Directed by: Athina Rachel Tsangari
Starring: Ariane Labed, Vangelis Mourikis, Evangelia Randou, Yorgos Lanthimos
Attenberg is a coming of age story. It’s just not a fun, heartwarming, coming of age story where the shedding of adolescent awkwardness and insecurity are portrayed though a rosy prism and topped off with an optimistic and uplifting ending. No, Attengberg is a coming of age story where the awkwardness and insecurity’s of adolescence are viewed through a pair of binoculars like a naturalist studying a troop of gorillas. While there may be moments of bittersweet familiarity in the otherwise alien behavior of the troop it’s all rather hopeless because between the poachers, warlords and loss of habitat the troop is doomed anyway.
The opening scene sets the tone for the entire movie. Attenberg opens to two attractive young woman standing in front of a simple white wall sticking there tongues in each other’s mouth. After a bit of tongue waggling we learn that the more sexually experienced Bella, played by Evangellia Randou, is not so much trying to teach the completely inexperienced Marina, portrayed by Ariane Labed, how to kiss as just get her used to the concept. It doesn’t work; Marina proclaims the act vile and disgusting and resists Bella’s attempts to continue the exercise. Just when it looks like things might get ugly the two drop to the ground and imitate a couple of cats stalking and pouncing at each other with the ease and familiarity of two people continuing a game began many years before.
That pretty much sums up Marina’s life in the small seaside mining town she calls home. We eventually learn that she is twenty three and lives at home with her father Spyros, played by Yorgos Lanthimos. Spyros is an architect and has provided Marina with a comfortable middle class upbringing. The two live in a comfortable home marred only by the absence of Marina’s mother who one way or another left the picture many years before. And even those wounds are old enough that if not completely healed they aren’t a constant ache. This if not idyllic, comfortable, familiar, existence is coming to an end. Spyros is dying.
Even with Spyros’s illness and ultimate death providing the framework for the plot of the film the movie is not about loss or grief, it’s about change. Marina’s life is all old games and inside jokes, whether it’s word games with her father or silly dances with Bella. She’s so far into a rut that she can’t see out of it. But that’s fine with her, at least she knows where to put her next footstep. The death of her father though will wash the ruts out denying her the easy path that she’s accustomed to. Attenberg explores how Marina tries to deal with this fore knowledge of change. It examines her experimenting with new social interactions with the cold impartiality of a scientist examining her mice.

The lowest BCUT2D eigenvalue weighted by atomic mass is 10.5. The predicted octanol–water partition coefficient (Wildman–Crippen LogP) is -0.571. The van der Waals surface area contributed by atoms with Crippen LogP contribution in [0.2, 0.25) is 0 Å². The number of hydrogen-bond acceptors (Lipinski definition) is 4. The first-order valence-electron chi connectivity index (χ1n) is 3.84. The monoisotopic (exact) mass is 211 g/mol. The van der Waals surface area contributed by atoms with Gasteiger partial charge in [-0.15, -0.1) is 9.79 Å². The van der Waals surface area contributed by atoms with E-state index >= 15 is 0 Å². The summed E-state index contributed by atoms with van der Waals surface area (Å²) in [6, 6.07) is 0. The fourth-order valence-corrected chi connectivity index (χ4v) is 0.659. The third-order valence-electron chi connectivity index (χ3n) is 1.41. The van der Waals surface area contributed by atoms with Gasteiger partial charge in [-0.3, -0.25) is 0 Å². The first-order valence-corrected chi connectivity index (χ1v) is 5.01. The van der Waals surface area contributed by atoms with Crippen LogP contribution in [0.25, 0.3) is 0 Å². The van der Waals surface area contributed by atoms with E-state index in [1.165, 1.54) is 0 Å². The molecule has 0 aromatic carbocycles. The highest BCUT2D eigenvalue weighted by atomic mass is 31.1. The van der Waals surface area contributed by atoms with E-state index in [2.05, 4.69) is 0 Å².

The movie gets its name from the way Bella mispronounces Sir David Attenborough, a naturalist. Marina is a fan of Attenborough’s wildlife documentaries, often watching them with her father. Attenborough takes a much more passionate and intimate portrait of his subjects than Tsangari does of her subjects in Attenberg. The camera is always putting distance between you and Marina, either through movement or a wide angle shot or shaded and dreary lighting. The overcast days give every exterior scene a muted color palate and many interior scenes are devoid or spare of color. And it’s not just the imagery, while there is a bit of drop music here and there the soundtrack of the Attenberg is ambient noise. There is rarely a scene where the background noise of life is not present whether it’s the roar of a ventilation system or the highway drone of a car’s interior, it’s all there just like it is in real life. You can almost imagine Tsangari directing Attenberg in a lab coat. This approach definitely makes for a striking and memorable film, but at the same time it also makes Attenberg a touching, moving and thought provoking experience as well. There is no distortion or noise between you and the characters. Emotions aren’t compressed and limited to make the story fit a formula. Of course if the script or acting where off in any way this lack of artifice would just showcase the problems or limitations of the story or the acting. That is not a problem Attenberg has to worry about.
The Widescreen video looked great. The film has a lot of shadows and they flow perfectly from slightly darker to black naturally like they should with a good amount of detail. I never noticed any moiré or aliasing or any other compression artifacts.
The audio is presented in Dolby Digital 2.0 Stereo in Greek with English subtitles. The audio is fantastic. It needs to be, sound is a very big part of Attenberg. I can’t honestly say that the background noise never stepped on the dialog as I wouldn’t have noticed, but the dialog and the ambient sound never got in each other’s way. They were perfectly mixed. I never noticed any distortion or any other flaws with the audio.
The Packaging and Bonus Features
Cinegeek received the DVD minus the clam shell for review so I can’t comment on the DVD case but the disc itself is attractive enough. Other than the original trailer for Attenberg the only other extras are some interesting trailers of other upcoming Strand Releasing releases.
Overall (not an average): 9/10
Attenberg was one of the films I was looking forward to seeing this year at the Nashville Film Festival back in April. The main reason being that it was Greek and one of the actors and co-producers Yorgos Lanthimos directed one of my favorite films from last year’s festival Dogtooth. Anyway I did not get to see Attenberg at the festival so I was glad to get it for review. And even happier after I had watched it this is one of the best movies I have seen so far this year.
The Movie: 9/10
The Video: 9/10
The Audio: 8/10
The Packaging and Extras: 3/10
Overall (not an average): 9/10